Thanks to my math geek husband who uses the Fibonacci series on a daily basis (he even has a t-shirt and a clock!), I know a little about it. However this well played out scenario took my knowledge to a whole new level.
The local police are a little out of their depth as they deal with a serial mugger, using a nine iron and Leo, who ties in Fibonacci for murders. The main police character, Peller, a lonely guy after the death of his wife, and one of his right hands, Montufar, are dealing with their own personal dramas. Also, a math “guy” named Tomio with his own interesting back story is trying to help. Being the first in the series there is some setup and what I hope will lead to more in-depth character development. There are several subplots that are left at least partially open to entice you to the next book but they do not detract from this story.
My only little let down was the explanation at the end as I needed a little more of a recap to connect all the dots.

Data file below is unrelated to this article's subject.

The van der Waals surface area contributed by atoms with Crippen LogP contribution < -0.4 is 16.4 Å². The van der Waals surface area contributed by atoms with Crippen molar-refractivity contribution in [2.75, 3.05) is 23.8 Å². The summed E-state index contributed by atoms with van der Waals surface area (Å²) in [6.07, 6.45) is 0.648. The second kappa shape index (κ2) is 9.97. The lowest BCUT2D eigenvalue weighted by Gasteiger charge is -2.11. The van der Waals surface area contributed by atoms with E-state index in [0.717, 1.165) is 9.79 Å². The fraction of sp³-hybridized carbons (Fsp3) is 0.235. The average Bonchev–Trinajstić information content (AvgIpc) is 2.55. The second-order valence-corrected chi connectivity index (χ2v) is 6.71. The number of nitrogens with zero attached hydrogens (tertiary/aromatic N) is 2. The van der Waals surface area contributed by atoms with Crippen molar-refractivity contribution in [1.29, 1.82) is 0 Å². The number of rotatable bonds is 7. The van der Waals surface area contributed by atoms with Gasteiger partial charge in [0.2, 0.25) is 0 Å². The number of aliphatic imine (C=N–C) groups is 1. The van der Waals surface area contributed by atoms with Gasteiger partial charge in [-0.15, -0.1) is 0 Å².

On the whole it was an enjoyable weekend read and I look forward to heading back to Howard County and the next mystery in this series.
You can find out more about the author and check out all the available books in this series HERE.
“I start with zero. Nobody dies today.”
The strange note delivered to Detective Lieutenant Rick Peller of the Howard County, Maryland, police was just the beginning. Soon Peller is in hot pursuit of a cunning killer basing murders on the Fibonacci series, a mathematical sequence in which each number is the sum of the preceding two. And the only thing Peller knows for sure is that the series never ends.
As the murders pile up, Peller, his police colleagues Detective Sergeants Corina Montufar and Eric Dumas, and consulting mathematician Tomio Kaneko race against time to identify and capture the killer. Nor is murder their only problem. The public, the press, and county officials demand that police apprehend a golf-club wielding mugger terrorizing their community. Both crime sprees are wrapped in seemingly impenetrable mystery. Are mugger and murderer one and the same? Why does the murderer seem to know Peller? Why is the Pentagon eager to keep a lid on the investigation? And can the detectives find the killer before he commits his final, terrible crime?